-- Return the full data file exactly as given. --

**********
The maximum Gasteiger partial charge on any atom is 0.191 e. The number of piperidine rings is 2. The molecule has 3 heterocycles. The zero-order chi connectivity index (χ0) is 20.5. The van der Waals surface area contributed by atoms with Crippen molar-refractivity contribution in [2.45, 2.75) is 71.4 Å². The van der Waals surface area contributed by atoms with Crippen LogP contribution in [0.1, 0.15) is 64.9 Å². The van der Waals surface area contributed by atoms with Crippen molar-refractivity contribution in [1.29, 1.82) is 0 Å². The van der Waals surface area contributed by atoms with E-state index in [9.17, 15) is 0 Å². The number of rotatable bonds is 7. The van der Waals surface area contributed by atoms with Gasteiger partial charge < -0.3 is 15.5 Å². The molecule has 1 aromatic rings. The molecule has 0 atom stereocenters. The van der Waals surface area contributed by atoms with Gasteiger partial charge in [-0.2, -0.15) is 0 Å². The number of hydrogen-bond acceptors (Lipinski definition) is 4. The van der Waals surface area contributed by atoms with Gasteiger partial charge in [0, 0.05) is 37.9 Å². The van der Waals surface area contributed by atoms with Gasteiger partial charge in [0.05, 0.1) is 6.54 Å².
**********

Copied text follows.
The maximum Gasteiger partial charge on any atom is 0.191 e. The number of piperidine rings is 2. The molecule has 3 heterocycles. The zero-order chi connectivity index (χ0) is 20.5. The van der Waals surface area contributed by atoms with Crippen molar-refractivity contribution in [2.45, 2.75) is 71.4 Å². The van der Waals surface area contributed by atoms with Crippen LogP contribution in [0.1, 0.15) is 64.9 Å². The van der Waals surface area contributed by atoms with Crippen molar-refractivity contribution in [1.29, 1.82) is 0 Å². The van der Waals surface area contributed by atoms with E-state index in [9.17, 15) is 0 Å². The number of rotatable bonds is 7. The van der Waals surface area contributed by atoms with Gasteiger partial charge < -0.3 is 15.5 Å². The molecule has 1 aromatic rings. The molecule has 0 atom stereocenters. The van der Waals surface area contributed by atoms with Gasteiger partial charge in [-0.2, -0.15) is 0 Å². The number of hydrogen-bond acceptors (Lipinski definition) is 4. The van der Waals surface area contributed by atoms with Gasteiger partial charge in [0, 0.05) is 37.9 Å². The van der Waals surface area contributed by atoms with Gasteiger partial charge in [0.05, 0.1) is 6.54 Å².